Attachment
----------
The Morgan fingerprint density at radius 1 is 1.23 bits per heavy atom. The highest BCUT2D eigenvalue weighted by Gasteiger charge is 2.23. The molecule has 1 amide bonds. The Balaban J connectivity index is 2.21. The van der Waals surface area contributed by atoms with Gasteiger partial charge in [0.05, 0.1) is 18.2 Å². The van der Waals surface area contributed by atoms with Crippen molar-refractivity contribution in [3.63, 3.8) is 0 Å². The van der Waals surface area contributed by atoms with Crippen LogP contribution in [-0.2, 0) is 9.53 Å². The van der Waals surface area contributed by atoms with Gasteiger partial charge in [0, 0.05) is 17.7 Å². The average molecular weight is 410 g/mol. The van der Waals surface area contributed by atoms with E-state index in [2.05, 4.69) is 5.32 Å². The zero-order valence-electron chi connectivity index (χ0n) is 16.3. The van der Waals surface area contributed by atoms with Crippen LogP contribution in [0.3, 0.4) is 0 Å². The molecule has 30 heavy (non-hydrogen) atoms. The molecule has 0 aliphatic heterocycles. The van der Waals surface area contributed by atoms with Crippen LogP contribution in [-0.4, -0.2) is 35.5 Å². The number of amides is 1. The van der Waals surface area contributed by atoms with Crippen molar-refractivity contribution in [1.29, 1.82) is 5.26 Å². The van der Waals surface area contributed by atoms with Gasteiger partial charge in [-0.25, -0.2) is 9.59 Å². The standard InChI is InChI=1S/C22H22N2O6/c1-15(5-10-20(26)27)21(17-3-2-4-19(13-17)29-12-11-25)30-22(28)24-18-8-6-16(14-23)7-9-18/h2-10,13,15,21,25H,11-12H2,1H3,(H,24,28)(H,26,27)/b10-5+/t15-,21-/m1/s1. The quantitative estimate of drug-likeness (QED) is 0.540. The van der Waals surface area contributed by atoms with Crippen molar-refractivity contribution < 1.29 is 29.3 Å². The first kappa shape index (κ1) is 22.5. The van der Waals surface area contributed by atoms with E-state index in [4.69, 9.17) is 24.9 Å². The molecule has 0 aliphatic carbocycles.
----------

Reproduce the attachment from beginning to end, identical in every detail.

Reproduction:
The Morgan fingerprint density at radius 1 is 1.23 bits per heavy atom. The highest BCUT2D eigenvalue weighted by Gasteiger charge is 2.23. The molecule has 1 amide bonds. The Balaban J connectivity index is 2.21. The van der Waals surface area contributed by atoms with Gasteiger partial charge in [0.05, 0.1) is 18.2 Å². The van der Waals surface area contributed by atoms with Crippen molar-refractivity contribution in [3.63, 3.8) is 0 Å². The van der Waals surface area contributed by atoms with Crippen LogP contribution in [-0.2, 0) is 9.53 Å². The van der Waals surface area contributed by atoms with Gasteiger partial charge in [0, 0.05) is 17.7 Å². The average molecular weight is 410 g/mol. The van der Waals surface area contributed by atoms with E-state index in [2.05, 4.69) is 5.32 Å². The zero-order valence-electron chi connectivity index (χ0n) is 16.3. The van der Waals surface area contributed by atoms with Crippen LogP contribution in [0.3, 0.4) is 0 Å². The molecule has 30 heavy (non-hydrogen) atoms. The molecule has 0 aliphatic heterocycles. The van der Waals surface area contributed by atoms with Crippen LogP contribution in [-0.4, -0.2) is 35.5 Å². The number of amides is 1. The van der Waals surface area contributed by atoms with Crippen molar-refractivity contribution in [1.29, 1.82) is 5.26 Å². The van der Waals surface area contributed by atoms with Gasteiger partial charge in [-0.25, -0.2) is 9.59 Å². The standard InChI is InChI=1S/C22H22N2O6/c1-15(5-10-20(26)27)21(17-3-2-4-19(13-17)29-12-11-25)30-22(28)24-18-8-6-16(14-23)7-9-18/h2-10,13,15,21,25H,11-12H2,1H3,(H,24,28)(H,26,27)/b10-5+/t15-,21-/m1/s1. The quantitative estimate of drug-likeness (QED) is 0.540. The van der Waals surface area contributed by atoms with Crippen molar-refractivity contribution < 1.29 is 29.3 Å². The first kappa shape index (κ1) is 22.5. The van der Waals surface area contributed by atoms with E-state index in [4.69, 9.17) is 24.9 Å². The molecule has 0 aliphatic carbocycles.